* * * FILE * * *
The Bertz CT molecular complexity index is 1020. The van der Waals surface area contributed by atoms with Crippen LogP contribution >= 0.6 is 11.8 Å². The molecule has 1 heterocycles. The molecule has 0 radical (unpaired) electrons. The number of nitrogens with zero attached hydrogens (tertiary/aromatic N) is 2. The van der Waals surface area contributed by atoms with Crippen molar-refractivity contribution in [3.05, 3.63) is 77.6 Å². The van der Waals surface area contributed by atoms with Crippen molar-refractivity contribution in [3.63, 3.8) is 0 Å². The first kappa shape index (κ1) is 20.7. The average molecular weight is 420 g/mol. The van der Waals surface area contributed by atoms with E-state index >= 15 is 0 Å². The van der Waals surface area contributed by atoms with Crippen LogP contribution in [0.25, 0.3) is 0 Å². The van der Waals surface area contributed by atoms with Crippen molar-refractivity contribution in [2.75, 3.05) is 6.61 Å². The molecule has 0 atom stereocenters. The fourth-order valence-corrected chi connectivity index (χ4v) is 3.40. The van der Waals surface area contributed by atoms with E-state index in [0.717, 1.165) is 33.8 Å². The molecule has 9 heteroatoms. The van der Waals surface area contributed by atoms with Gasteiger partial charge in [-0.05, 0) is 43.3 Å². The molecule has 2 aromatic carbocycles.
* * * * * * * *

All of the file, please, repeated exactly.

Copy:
The Bertz CT molecular complexity index is 1020. The van der Waals surface area contributed by atoms with Crippen LogP contribution >= 0.6 is 11.8 Å². The molecule has 1 heterocycles. The molecule has 0 radical (unpaired) electrons. The number of nitrogens with zero attached hydrogens (tertiary/aromatic N) is 2. The van der Waals surface area contributed by atoms with Crippen molar-refractivity contribution in [3.05, 3.63) is 77.6 Å². The van der Waals surface area contributed by atoms with Crippen molar-refractivity contribution in [3.63, 3.8) is 0 Å². The first kappa shape index (κ1) is 20.7. The average molecular weight is 420 g/mol. The van der Waals surface area contributed by atoms with E-state index >= 15 is 0 Å². The van der Waals surface area contributed by atoms with Crippen LogP contribution in [0.25, 0.3) is 0 Å². The van der Waals surface area contributed by atoms with Crippen molar-refractivity contribution in [2.75, 3.05) is 6.61 Å². The molecule has 0 atom stereocenters. The fourth-order valence-corrected chi connectivity index (χ4v) is 3.40. The van der Waals surface area contributed by atoms with E-state index in [0.717, 1.165) is 33.8 Å². The molecule has 9 heteroatoms. The van der Waals surface area contributed by atoms with Gasteiger partial charge in [-0.05, 0) is 43.3 Å². The molecule has 2 aromatic carbocycles.